It means that the person in exil is not crying for his land or the place where he used to belong to, but he is crying for the relationship to himself that has been lost, this relationship that used to define him. And the idea of losing the relationship to oneself has made me very curious and intrigued. Are we really losing this relation to oneself? And how? Can exile also be a place where new relationships to oneself and the world can be developed? It reminds me of the words of a man, a Syrian refugee living in Brussels, who told me once that despite the feeling of loss and being uprooted, exile is also a big chance for him... https://leportique.revues.org/519?lang=en
Peggy Pierrot Involved in projects linking information, media, activism, radio art, and technology. Collaborated on the track 'Lexicon of Exile'
How Tech Tools Transformed New York’s Sex Trade, Wired https://www.wired.com/2011/01/ff_sextrade/ I choose this example even though it's not "perfect", because I'm wondering how to map the process of gentrification, not only the change but also the reasons why.
An Mertens Writer, storyteller, co-initiator of the worksession, Constant, Brussels
Ursula K. Le Guin, The Language of the Night: Essays on Fantasy and Science Fiction “If you deny any affinity with another person or kind of person, if you declare it to be wholly different from yourself - as men have done to women, and class has done to class, and nation has done to nation - you may hate it or deify it; but in either case you have denied its spiritual equality and its human reality. You have made it into a thing, to which the only possible relationship is a power relationship. And thus you have fatally impoverished your own reality. You have, in fact, alienated yourself.” Le Guin's style is not my favourite, but her stories have transformed my brain. She tweaks borders of countries, planets, bodies, gender...
Léonora Miano, Blues pour Elise https://hommesmigrations.revues.org/835 In every city there are layers of networks, reaching out to the world and specific problems that never reach the media. This novel is lightweight, but gives a beautiful inside in the world of 'African' hairdressers and their audience. When I first landed in Brussels, I lived in Matongé, where these women's gatherings at the hairdresser intrigued me, even more because I never found a way to peak in.
Razan Al-Maghrabi, Women of the Wind http://www.arabicfiction.org/en/Women%20of%20Wind A novel about women gossiping all day long, so much that it becomes hard to read. A beautiful portrait of women in Lybian society who leave on insecure boats to cross the ocean because of a type of life that doesn't fit them. Any reason a human has to leave a country, is valuable.
Pascale Barret Brussels based visual, sound & performance artist Presents the track 'Trans passport', with Alexander Antonopoulos
"... we do not want to produce. We are the decentralized living network. We reject a citizenship defined by our productive force or our reproductive power. We want a total citizenship defined by the sharing of techniques, fluids, seeds, water, knowledge ... " Nous disons révolution! by Paul B. Preciado: http://next.liberation.fr/culture/2013/03/20/nous-disons-revolution_890087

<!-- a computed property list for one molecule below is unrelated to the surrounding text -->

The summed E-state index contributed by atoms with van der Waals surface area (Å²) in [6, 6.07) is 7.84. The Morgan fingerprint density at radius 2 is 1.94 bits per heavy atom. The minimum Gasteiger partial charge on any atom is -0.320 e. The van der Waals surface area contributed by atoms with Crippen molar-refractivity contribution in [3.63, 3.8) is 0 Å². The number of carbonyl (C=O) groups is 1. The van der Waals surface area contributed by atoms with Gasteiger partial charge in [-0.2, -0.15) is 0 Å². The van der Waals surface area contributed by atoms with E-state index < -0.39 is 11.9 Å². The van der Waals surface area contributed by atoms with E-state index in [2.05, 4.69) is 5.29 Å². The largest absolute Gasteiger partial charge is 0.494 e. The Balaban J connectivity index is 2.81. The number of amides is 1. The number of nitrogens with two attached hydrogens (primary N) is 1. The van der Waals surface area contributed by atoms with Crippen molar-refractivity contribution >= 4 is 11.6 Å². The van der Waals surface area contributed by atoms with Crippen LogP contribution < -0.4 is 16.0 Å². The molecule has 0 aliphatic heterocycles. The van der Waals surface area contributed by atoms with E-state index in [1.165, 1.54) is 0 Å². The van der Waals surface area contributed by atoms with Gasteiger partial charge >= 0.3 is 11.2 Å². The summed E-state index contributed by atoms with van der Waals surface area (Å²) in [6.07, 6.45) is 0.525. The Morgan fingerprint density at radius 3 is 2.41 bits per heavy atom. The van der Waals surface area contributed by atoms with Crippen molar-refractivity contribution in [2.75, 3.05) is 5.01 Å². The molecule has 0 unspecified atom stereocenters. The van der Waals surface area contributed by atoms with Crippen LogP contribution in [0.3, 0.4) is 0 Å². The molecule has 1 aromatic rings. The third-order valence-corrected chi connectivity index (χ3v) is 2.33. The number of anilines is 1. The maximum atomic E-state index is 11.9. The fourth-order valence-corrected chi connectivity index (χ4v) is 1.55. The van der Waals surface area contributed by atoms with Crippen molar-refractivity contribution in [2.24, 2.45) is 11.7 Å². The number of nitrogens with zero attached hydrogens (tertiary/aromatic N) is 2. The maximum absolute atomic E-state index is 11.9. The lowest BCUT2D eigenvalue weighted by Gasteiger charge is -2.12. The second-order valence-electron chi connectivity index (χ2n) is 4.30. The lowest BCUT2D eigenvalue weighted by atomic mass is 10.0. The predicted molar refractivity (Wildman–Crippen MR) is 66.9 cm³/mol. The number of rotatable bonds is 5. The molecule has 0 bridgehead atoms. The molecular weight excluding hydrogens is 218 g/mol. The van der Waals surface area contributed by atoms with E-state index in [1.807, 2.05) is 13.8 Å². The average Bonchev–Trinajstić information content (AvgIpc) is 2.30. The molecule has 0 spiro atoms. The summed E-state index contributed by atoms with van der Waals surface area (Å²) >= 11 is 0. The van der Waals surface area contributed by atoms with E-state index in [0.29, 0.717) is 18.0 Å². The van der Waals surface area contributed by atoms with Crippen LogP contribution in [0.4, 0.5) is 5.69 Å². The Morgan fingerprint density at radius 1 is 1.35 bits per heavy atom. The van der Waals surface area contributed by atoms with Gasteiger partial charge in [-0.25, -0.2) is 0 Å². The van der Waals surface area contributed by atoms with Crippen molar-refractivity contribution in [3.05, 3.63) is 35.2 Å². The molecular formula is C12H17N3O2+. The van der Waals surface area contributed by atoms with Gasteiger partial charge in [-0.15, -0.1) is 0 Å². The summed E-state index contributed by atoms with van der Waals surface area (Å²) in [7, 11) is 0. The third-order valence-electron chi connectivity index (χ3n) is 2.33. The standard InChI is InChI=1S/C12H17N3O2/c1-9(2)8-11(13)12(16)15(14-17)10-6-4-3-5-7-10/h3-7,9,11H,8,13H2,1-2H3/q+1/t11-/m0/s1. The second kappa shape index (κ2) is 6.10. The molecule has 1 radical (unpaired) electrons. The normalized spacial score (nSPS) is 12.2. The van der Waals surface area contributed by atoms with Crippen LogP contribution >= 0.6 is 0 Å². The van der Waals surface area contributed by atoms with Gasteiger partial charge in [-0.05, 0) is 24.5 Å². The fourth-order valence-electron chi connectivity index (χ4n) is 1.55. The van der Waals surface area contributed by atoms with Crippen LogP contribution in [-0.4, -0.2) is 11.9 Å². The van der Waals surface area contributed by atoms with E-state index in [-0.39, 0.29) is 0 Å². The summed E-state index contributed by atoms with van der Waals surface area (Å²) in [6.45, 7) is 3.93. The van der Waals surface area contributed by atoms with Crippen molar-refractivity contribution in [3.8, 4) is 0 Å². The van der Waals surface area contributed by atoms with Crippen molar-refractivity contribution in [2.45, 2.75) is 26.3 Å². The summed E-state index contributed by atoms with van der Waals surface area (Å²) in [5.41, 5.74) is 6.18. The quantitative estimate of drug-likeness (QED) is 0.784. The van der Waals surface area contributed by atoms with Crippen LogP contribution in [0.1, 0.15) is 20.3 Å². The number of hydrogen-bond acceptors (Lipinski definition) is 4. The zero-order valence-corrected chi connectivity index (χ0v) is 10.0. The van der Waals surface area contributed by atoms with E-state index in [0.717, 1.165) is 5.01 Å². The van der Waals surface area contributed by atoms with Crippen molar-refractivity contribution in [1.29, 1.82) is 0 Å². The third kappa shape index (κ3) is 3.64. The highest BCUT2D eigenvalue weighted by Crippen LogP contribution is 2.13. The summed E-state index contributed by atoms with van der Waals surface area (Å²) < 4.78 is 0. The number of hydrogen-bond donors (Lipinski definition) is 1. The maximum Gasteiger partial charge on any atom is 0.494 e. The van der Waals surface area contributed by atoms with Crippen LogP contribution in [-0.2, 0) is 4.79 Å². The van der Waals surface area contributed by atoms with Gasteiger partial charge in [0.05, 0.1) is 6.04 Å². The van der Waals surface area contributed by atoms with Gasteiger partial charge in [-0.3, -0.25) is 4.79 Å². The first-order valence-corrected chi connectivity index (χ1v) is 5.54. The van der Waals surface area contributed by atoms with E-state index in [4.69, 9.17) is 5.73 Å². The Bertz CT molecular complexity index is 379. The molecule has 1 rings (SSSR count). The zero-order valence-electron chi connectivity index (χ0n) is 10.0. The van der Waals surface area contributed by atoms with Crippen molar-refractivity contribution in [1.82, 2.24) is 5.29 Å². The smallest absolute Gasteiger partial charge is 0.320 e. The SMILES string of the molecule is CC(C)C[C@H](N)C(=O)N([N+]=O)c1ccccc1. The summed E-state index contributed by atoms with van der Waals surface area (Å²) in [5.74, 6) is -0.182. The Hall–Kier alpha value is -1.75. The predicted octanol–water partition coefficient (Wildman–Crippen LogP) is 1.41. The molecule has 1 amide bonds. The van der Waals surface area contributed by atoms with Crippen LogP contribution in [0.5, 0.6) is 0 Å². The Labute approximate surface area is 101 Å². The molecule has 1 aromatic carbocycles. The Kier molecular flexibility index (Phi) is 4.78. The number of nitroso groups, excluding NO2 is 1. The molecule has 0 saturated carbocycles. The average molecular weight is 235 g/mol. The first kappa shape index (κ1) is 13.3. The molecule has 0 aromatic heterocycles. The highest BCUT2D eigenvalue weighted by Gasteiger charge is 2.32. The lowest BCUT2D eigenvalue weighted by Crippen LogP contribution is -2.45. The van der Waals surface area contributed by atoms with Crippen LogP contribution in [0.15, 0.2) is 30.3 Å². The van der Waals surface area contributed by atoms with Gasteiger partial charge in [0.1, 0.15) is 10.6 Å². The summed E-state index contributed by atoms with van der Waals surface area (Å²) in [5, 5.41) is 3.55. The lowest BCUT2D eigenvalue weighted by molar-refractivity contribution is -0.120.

Situated Knowledge / TRANSGAÏA transMonstra IntersectionalGhost My first thought was at the level of my legitimacy to take part in the subject being a person assigned woman, white, cisgender. I took part of "transfeminist" and "intersexes" seminars in the frame of the 10 years of Genre Pluriels in Brussels. Also in the thinking of materialistic feminisms, it's important to situate knowledge, to be careful not to go into a situation of "colonizing asymmetry". It's why I would propose to pay attention to the human and non-human (ecofeminism, Ghosts and Monsters of the Anthropocene with Anna Tsing), especially because the evolution of medicine, psychiatry and legislation are produced by the effects of our patriarchal capitalism. Reclaiming Monsters?
Personal (un)identification (as Pascale), ecofeminist queer, Xenogenre, genderfluid, non binary Auto-regulation dé(un)-normative, TransFeminism / TransSectionnalité Fluid genderS are the expression of a gender continuum along which people are free to evolve toward a personal comfort zone, which depends neither on the so-called biological gender (i.e. genetics and development of the reproductive organs) nor on sexual orientation. Gender identity and sexual orientation: one is often mistaken for the other. The concept of sexual orientation however can only exist within the realm of binary gender. If gender can be plural, sexuality can too! Thinking Fluid Genders in 3D and 4D (+time dimension) visualizations (get out of 2D supremacies)
FR: https://genrepsy.hypotheses.org/tag/feminisme " For this volume 3 of "Cahiers de la transidentité", we looked at "queer" productions or, to put it another way, the "queerisation" of minorized figures and their relation to trans and feminisms. If the queer is a space more than an identity, located at the margins at the same time as it is the fulcrum of actions towards the center (Bourcier, 2006), the queer is also a temporality (Halberstam, 2005). In this sense, it will be to hear "queer" not as a noun but as a verb, that is to say as a process of "queerisation". Many writings stem from this desire: "Rethinking and queerizing travesty" (Bourcier, 2006), "Should we eradicate psychoanalysis? " (David-Menard, 2009), "Queerizing the body: practice of Arab feminists" (Gharaibeh, 2012) or even "From the gendered space to the queerized space" (Borghi, 2012). This "queerisation" has the collateral effect of being perceived as a new process of invisibilisation in which the discourse of the minorities is erased by "queer postures". Paradoxically, the links between the trans population and queer productions are numerous, as are those linking the queer population and Transgender Studies. In this introduction, we would like to ask the terms of the debate while proposing an ethic in research in this specific place where the "queer" / "trans" conflict seems to be most acute. This introduction is also intended as a programmatic text in view of future research aimed at capturing strong questions and resistance at the confluence of these movements. "